iii. She is at convenient times to instruct the boys in deaming. 

iv. The girls appointed for the week to brush out the rooms, down the 
stairs, and brush and sweep the hall before breakfast. 

Plan of Economy for the Table. 24 - 3 - 

For Breakfast and Supper : , either 
Bread and Milk, 

Potatoes and Milk, 

Flummery and Milk, 

Stirabout and Milk, or 
Bread and Milk Pottage, 

to be left to the discretion of the Mistress of the House according to the 
different Seasons of the Year. 

For Dinner : 

1st day’s dinner — Bread and Broth in Winter, and Bread Potatoes and 
Cheese in Summer and Beer. 

2nd day’s do. — Boil’d or roast Meat and Vegetables for one Table, 
and Pudding or Suet Dumpling for the other, and 

3rd day’s do. - — The same as yesterday, but vice versa, and Beer. 

4th day’s do. — Potatoes and either Milk or Butter for both Tables. 

5th day’s do. — Meat and Vegetables for both Tables in Winter, and 

Puddings in Summer, and Beer. 

6th day’s do. — Potatoes and Milk or Butter for both Tables. 

7th day’s do. —Scraps made out with griskins and the Broth 

reserved for 1st day, and Beer.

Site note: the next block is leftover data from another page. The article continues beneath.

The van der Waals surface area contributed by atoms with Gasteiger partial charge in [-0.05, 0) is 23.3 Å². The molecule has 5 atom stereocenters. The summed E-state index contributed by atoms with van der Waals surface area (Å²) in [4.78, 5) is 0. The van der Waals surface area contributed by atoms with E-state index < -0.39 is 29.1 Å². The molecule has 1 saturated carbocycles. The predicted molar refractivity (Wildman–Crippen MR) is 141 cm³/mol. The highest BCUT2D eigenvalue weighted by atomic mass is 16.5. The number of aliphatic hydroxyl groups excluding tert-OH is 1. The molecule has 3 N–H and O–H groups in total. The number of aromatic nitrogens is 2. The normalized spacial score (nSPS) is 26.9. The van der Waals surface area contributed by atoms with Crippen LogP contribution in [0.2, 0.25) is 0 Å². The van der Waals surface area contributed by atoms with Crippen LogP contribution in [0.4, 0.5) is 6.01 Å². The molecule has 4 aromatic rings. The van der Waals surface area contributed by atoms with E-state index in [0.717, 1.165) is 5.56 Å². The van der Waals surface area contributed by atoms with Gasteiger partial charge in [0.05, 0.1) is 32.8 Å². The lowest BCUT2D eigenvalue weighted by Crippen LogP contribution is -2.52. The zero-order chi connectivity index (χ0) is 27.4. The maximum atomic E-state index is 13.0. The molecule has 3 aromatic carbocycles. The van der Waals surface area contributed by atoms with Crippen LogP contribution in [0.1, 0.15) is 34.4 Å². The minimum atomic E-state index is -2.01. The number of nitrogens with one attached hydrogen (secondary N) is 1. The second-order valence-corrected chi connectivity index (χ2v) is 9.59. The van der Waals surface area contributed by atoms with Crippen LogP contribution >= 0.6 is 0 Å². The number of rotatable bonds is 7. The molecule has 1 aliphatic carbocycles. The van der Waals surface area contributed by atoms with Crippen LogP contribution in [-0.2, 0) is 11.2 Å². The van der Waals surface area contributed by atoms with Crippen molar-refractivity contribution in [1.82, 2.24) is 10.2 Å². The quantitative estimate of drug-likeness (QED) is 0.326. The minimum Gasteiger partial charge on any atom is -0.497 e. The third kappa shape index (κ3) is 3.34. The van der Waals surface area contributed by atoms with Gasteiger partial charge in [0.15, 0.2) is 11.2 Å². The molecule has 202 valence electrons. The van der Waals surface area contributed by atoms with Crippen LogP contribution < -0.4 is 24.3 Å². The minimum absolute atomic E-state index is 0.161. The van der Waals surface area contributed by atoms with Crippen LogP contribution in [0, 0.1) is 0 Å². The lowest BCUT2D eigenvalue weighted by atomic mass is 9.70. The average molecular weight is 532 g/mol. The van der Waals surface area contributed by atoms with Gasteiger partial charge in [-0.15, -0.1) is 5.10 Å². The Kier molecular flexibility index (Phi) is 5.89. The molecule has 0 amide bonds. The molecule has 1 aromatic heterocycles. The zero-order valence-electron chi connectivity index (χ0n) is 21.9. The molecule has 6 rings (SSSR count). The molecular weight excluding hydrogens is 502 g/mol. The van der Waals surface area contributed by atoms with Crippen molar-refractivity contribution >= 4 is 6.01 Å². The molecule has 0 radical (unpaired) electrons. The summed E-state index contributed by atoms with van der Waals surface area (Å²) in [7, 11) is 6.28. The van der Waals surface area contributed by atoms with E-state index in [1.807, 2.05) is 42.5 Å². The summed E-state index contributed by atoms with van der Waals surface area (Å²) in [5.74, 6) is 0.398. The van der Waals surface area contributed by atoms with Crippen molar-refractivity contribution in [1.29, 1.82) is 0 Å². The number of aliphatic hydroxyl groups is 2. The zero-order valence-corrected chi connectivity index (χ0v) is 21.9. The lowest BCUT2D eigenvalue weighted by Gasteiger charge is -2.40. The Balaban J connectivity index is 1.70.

The Governor and Governess to have for their tables a joint of meat 
every day for dinner. 


At a meeting of the Committee held at Edende*ry on 8th 10m. 1785, 
‘the following list of clothes was concluded on to be brought by each 


child to the School at the time of admission, and they are on leaving to 
take a like quantity of clothes with them, viz.. 

List of Clothes to be brought to the School by each 


1 Hat 

2 Coats 

2 Waistcoats 
2 pr. Breeches 
4 Shirts 

2 Handkerchiefs 
4 pr. worsted 
2 pr. Shoes 
2 night Caps 


1 Hat or Bonnet 
1 Cloak (not silk) 

1 pr. Stays 
1 pr. Pockets 

1 pr. Mittens 

2 stuff Gowns 

2 Petticoats (quilted) 

2 under do. 

4 new Shifts with 4 
strong Tuckers to 

4 check Aprons with 

1 white Apron 

2 neck Handkerchiefs 
2 pocket do. 

4 Caps with strings 
2 night Caps 
4 pr. Stockings 
(worsted or yarn) 

2 pr. Shoes.’ 

The children were to bring worsted or yarn for mending their stockings. 
Each child’s outfit was to be ‘Already made and in good condition; and 
remnants of cloth, stuff, linings, etc., the same as the clothes sent with 
the children would be acceptable to repair them’. Furthermore detailed 
directions for marking the clothing were given, e.g.. 

Boys Girls 

Breeches — withinside the waistband Pockets — under the pocket hole